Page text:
Organophosphates in Your Garage?

Organophosphates in Your Garage?

Do you have organophosphates in your garage? Many Michiganders would give a puzzled stare if posed with this question, but everybody in the Great Lakes state should know about organophosphates and the dangers they cause.

Despite the name, organophosphates are far from what we think of as organic. They are a group of pesticides made from the reaction of alcohols and phosphoric acid, marketed under such names as fonofos, methyl parathion, diazinon, disulfoton, Dursban (chlorpyrifos), azinphos-methyl, and malathion. Organophosphates were first used in WWII as lethal nerve gases and respiratory poisons. Unfortunately, organophosphates are still in use today.

When we apply these chemicals to our lawn or gardens we expose ourselves, our families, and our neighbors. Our actions can have even farther reaching effects because the chemicals don’t stay put. They seep into the groundwater and are washed into storm drains that lead to local lakes and rivers.

The EPA has taken steps to reduce the use of organophosphates by prohibiting the sale of Dursban (the most commonly used household pesticide) in 2001 and diazinon (the pesticide found most often in air, rain and drinking water) in 2004. But this does not prevent people from still using them today.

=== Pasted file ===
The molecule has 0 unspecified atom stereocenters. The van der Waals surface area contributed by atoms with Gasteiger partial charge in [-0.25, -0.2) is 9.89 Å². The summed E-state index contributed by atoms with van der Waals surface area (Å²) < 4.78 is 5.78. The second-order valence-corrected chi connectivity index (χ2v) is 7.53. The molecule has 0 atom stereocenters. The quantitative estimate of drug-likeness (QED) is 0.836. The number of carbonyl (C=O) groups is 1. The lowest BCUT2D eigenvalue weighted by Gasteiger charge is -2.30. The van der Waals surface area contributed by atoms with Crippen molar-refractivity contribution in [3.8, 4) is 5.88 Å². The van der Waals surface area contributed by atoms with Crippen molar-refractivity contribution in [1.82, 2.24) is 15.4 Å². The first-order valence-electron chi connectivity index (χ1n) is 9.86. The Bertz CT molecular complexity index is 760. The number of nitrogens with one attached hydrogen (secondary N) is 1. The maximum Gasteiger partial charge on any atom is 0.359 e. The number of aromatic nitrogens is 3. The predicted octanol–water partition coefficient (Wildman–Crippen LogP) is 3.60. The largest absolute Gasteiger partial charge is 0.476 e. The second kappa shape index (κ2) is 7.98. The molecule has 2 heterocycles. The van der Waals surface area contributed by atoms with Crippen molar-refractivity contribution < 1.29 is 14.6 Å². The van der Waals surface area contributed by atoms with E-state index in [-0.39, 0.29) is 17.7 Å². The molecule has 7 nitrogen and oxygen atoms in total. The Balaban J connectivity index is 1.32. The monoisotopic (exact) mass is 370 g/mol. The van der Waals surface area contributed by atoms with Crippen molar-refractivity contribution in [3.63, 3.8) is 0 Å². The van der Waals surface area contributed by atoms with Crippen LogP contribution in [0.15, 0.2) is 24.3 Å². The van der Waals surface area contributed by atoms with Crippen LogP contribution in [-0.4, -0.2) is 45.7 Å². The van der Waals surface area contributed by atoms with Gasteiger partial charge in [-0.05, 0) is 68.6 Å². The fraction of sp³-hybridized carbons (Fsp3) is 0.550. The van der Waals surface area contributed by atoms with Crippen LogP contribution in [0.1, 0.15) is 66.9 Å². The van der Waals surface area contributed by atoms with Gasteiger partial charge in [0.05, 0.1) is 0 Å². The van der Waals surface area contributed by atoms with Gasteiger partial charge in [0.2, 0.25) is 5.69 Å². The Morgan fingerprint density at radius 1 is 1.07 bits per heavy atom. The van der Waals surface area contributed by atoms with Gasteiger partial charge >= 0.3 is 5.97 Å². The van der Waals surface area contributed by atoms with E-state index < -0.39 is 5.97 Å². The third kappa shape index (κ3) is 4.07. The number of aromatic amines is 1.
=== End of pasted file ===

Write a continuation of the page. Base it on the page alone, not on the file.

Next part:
There are alternatives to organophosphates, such as planting pest-resistant plants and using Organocide, an organic spray oil made from sesame and fish oils (www.organiclabs.com).

If you have any hazardous materials or chemicals that you don’t need anymore, don’t dispose of them in any way!! i.e. throwing out, pouring down the drain or sewer. Each of the Grosse Pointes, like most communities in Michigan, has hazardous household waste drop-off days, usually in the spring. Look for dates in our next issue or check your city’s newsletter.

If you are not sure if you have any organophosphates, dig through that garage or shed and read the labels of any chemicals and pesticides you have. Look for the words “organophosphate” or any of the chemical names mentioned above.

If you find any organophosphates, follow the instructions on the label, be sure to wear a mask and gloves, and seal it in a zip seal bag or lidded container until the next drop-off day. Ask your lawn care company what chemicals they are using, and request that they use organic means of pest control. (Refer to Hiring Hints).

Runoff from pesticides is the number one polluting agent in the Great Lakes and Lake Saint Clair. Please do your part to keep the water we drink, the fish we eat, and the source of much of our summer fun cleaner, healthier, and safer.

Go to Grandpa’s Pesticides to learn more about organophosphate pesticides and non-toxic alternatives.

Lindsay, a high school student at University Liggett School in Grosse Pointe Woods, is a guest writer to Health and Environment Connection.

-Lindsay Brownell
Winter 2005

Click Organophosphates in your Garage to download a printable pdf version of this article.

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